The material showcased on Songs From The Road also reminds us just how deep and enduring Savoy Brown’s contribution to blues-rock has been. As he reveals in the exclusive DVD bonus interview, the teenage Simmonds didn’t anticipate any of this: the record deals, the adoration, the awards. Born in Newbridge, Wales, he started off as a fan, poring over his older brother’s record collection, which took in everything from rock ‘n’ roll to gospel and doo-wop. “But when I came to 13 years old,” the guitarist explains, “I started to realise I particularly liked the blues. That’s when I started to understand my own tastes. So I started playing guitar at 13, and by the time I was 16, I was a pretty good guitar player. I put that down to having all those records, and my brother feeding me the music. It was like I already knew what to do.”
Relocating to London to forge his career, Simmonds became a mover-and-shaker on perhaps the most exciting scene in history, establishing Savoy Brown in the first wave of British blues-boomers, signing to Decca, opening for Cream’s first London show and being namedropped in the same breath as contemporaries like Eric Clapton and Jimi Hendrix (with whom he jammed). Even then, the guitarist was emerging as the band’s driving force. “I had a vision,” he says. “And the exciting thing now is, that vision is still alive.”
Soon enough, Savoy Brown had achieved what most British bands never did – success in America – and became a major Stateside draw thanks to their high-energy material and tireless work ethic. “There’s way too much said about sex, drugs and rock ‘n’ roll,” Simmonds told Classic Rock in 2008. “It’s such a cliché. We were all extremely hard-working guys. When we came over to America, we were like a little army. You tell us to get up at eight in the morning, everybody’s up. You tell us to be onstage at nine, we’re onstage at nine. I look at that time as being filled with incredible talent.”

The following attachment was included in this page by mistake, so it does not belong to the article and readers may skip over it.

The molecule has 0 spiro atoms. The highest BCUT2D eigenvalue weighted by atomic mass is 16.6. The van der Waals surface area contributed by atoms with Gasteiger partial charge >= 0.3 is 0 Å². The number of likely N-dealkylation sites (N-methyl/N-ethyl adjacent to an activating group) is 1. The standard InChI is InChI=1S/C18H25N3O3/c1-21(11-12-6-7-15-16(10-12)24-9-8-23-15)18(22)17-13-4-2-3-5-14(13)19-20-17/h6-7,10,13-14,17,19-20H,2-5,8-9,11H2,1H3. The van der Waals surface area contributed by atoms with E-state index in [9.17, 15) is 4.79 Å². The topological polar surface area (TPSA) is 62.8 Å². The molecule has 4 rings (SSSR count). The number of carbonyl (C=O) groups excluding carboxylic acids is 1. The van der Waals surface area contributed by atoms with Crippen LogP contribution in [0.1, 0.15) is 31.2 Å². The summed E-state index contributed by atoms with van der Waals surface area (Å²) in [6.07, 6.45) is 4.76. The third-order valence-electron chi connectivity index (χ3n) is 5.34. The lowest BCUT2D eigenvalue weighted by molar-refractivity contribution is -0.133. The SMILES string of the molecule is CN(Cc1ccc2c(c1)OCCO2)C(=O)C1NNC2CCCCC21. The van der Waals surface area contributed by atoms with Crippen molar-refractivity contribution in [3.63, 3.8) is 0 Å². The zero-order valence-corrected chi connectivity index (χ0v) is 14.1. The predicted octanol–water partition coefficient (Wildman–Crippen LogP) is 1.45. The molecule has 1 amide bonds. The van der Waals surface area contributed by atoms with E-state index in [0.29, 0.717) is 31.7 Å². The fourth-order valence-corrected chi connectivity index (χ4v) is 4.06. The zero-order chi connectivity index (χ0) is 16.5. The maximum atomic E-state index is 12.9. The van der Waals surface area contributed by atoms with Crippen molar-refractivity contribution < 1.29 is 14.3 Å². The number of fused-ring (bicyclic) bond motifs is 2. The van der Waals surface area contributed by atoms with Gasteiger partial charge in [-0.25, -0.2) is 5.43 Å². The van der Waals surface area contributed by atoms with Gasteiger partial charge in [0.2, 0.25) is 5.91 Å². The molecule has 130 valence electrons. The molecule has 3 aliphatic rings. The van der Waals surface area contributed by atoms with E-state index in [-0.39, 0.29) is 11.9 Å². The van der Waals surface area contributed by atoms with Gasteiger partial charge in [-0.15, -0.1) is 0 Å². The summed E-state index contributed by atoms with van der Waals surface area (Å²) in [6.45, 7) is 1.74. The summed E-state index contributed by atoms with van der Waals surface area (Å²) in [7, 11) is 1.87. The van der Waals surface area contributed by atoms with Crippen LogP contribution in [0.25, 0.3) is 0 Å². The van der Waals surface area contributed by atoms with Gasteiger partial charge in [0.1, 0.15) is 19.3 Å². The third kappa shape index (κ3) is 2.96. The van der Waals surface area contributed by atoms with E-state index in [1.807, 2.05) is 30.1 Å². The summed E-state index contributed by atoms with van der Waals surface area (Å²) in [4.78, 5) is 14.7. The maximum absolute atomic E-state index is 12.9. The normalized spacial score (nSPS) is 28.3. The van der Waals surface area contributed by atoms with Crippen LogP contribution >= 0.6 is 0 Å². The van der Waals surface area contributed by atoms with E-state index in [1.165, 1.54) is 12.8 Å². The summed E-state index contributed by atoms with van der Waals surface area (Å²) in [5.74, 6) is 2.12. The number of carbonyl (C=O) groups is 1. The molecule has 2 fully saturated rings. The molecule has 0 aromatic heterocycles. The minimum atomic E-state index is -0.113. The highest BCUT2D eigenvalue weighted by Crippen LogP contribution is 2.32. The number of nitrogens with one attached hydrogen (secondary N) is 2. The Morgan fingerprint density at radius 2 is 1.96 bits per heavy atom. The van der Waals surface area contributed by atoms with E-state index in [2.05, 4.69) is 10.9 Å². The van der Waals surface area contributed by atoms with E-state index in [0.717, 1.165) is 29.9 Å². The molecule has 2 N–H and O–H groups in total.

Times changed, of course, and by 1979, Simmonds had moved from a London he no longer recognised – “The punks were everywhere!” – to settle permanently in New York. The Savoy Brown bandmembers came and went, and the music scene shifted around him, but the guitarist stuck thrillingly to his guns and reaped the rewards, performing in iconic venues like Carnegie Hall and the Fillmore East and West, releasing 33 legendary albums, and later enjoying a well-deserved induction into Hollywood’s Rock Walk Of Fame.
It’s one hell of a CV – but when you experience Songs From The Road, you’ll appreciate that this legendary performer is still looking forward, not back. This latest release is all about the here-and-now, fuelled by the flashes of inspiration that still strike him while his peers live off past glories. “Keep growing,” says Simmonds of his musical philosophy. “That’s what I’m trying to do. I’m proud of the past, but if you dwell too much on the past, it’ll drag you back and you’ll live in the past. So what I try to do is just think about the moment. And the best place to think about the moment is on the stage…” Henry Yates
2. Looking In
3. Natural Man
4. Street Corner Talking
5. She's Got The Heat
6. Time Does Tell
7. Voodoo Moon
8. Meet The Blues Head On
9. Hellbound Train
11. Tell Mama
12. Wang Dang Doodle
Bonus tracks on DVD:
13. Little Red Rooster
14. Louisiana Blues